• Police Accountability (including holding officials accountable to the 2016 CLERB ordinance and increased transparency from law enforcement)
  • Criminal Justice Reform (including programming and training services for the incarcerated population to reduce recidivism; Restoration full citizenship and voting rights for those convicted of a felony upon completion of time served)
  • Addressing Systemic Inequity (including City funding for K12 education through a YES (Youth Education Success) Fund; increase in PILOT withholdings to 40 percent with full amount going to education; disrupting the school to prison pipeline with restorative practices over suspension/expulsion; investments in transit funding)
  • Corporate Responsibility (including holding First Horizon accountable to their Community Reinvestment Act commitment of funding low to moderate home loans, small business loans and economic development loans within the Memphis MSA)“This is a once in a generation moment for residents of Memphis and Shelby County to demand specific change. We will hold our public officials, the business community, faith leaders, other nonprofits, and ourselves accountable to systemic change centered on justice and equity,” shared MICAH Organizer Meggan Kiel.(For more information, visit micahmemphis.org.)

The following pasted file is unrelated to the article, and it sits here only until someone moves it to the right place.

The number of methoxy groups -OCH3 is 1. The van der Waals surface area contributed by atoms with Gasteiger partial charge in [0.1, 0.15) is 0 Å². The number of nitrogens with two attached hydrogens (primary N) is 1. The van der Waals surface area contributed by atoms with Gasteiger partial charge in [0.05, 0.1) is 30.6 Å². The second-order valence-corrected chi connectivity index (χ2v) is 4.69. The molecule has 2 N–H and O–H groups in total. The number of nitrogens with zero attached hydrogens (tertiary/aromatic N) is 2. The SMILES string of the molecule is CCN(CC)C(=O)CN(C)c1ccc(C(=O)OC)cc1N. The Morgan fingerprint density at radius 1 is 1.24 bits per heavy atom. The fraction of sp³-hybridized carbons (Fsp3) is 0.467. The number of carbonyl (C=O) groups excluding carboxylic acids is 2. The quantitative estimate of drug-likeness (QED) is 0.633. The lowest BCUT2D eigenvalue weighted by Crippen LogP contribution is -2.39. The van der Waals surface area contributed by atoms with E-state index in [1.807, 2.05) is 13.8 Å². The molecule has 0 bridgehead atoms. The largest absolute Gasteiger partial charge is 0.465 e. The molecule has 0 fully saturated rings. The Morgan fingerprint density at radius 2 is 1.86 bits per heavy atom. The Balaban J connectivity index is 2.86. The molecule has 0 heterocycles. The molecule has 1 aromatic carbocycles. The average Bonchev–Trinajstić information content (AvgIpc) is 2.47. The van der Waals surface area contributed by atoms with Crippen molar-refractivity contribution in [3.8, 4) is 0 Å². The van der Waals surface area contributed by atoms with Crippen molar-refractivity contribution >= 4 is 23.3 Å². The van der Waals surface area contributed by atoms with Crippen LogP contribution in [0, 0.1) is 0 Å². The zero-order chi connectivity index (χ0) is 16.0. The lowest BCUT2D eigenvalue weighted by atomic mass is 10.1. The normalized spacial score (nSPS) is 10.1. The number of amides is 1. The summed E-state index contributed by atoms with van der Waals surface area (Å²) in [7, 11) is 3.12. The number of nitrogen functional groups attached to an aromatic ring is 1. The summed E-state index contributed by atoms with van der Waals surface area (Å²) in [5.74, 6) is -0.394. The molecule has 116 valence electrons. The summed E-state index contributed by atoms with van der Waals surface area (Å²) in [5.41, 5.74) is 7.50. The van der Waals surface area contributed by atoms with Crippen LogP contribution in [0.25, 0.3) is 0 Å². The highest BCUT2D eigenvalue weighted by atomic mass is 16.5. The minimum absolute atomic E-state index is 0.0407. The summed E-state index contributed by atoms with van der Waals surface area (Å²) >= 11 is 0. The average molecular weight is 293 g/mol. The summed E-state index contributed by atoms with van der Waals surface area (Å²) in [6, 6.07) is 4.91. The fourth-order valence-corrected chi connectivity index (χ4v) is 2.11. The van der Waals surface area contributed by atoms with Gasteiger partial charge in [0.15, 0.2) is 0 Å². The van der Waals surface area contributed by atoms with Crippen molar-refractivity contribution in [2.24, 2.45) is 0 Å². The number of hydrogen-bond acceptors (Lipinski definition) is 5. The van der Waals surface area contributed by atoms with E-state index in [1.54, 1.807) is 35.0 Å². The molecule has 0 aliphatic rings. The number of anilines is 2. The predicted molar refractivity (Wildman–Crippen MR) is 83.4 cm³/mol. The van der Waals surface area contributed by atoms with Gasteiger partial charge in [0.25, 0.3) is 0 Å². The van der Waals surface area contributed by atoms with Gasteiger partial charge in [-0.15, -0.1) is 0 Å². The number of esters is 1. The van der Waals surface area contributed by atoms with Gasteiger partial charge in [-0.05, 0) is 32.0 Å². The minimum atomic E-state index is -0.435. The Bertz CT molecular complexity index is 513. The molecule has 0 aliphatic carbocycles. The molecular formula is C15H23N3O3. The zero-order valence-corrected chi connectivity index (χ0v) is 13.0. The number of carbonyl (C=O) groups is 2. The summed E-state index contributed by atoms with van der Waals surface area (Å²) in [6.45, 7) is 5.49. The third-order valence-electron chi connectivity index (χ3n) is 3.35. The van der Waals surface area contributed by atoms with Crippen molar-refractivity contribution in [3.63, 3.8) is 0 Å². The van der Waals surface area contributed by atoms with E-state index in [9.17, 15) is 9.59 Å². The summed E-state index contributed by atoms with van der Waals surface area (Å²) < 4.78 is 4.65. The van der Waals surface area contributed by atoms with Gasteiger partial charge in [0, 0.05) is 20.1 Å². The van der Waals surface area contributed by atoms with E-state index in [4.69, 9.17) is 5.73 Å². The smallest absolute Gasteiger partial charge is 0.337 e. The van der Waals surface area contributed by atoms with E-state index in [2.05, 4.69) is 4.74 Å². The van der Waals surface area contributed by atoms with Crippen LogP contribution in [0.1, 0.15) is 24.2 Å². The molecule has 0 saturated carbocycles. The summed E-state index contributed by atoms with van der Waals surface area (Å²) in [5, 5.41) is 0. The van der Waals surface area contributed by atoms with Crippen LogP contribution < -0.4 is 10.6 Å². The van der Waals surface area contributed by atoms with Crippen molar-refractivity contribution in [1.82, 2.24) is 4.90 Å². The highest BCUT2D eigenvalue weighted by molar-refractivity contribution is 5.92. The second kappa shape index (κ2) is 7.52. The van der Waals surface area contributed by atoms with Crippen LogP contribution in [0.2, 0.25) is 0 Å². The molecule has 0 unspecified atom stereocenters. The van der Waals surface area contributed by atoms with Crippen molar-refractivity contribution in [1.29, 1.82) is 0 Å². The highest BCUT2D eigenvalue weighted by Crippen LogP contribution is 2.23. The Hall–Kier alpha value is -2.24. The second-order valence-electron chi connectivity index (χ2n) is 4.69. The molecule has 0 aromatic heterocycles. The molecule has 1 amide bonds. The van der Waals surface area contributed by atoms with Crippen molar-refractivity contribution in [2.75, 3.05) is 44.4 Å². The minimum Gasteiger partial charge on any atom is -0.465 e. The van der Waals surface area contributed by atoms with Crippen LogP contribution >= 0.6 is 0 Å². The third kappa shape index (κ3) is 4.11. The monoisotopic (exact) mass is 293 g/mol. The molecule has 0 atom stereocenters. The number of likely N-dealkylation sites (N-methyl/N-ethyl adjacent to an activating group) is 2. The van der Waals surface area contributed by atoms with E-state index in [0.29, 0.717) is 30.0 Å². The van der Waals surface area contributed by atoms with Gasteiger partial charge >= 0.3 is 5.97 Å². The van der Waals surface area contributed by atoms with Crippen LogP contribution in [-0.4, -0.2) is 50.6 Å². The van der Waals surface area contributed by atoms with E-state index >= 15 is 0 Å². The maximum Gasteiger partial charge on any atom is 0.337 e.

Bill would increase penalties for illegal camping, graffiti

Key Tennessee House Republicans are pushing a bill to significantly increase penalties against demonstrators who violate certain state laws, prompting Rep. Larry Miller (D-Memphis) to ask this:

“You’re spraying paint on government property, we’re making that a felony at this point?”

Responded House Majority Leader William Lamberth (R-Portland):

“Yes sir, if someone were to vandalize property belonging to the people in the great state of Tennessee it would make it an E-level felony….and I would argue they should.” READ MORE


Hold up on Phase III

After an earlier announcement that Memphis and Shelby County would move to Phase III of the Back to Business plan today (June 15), that will not be the case.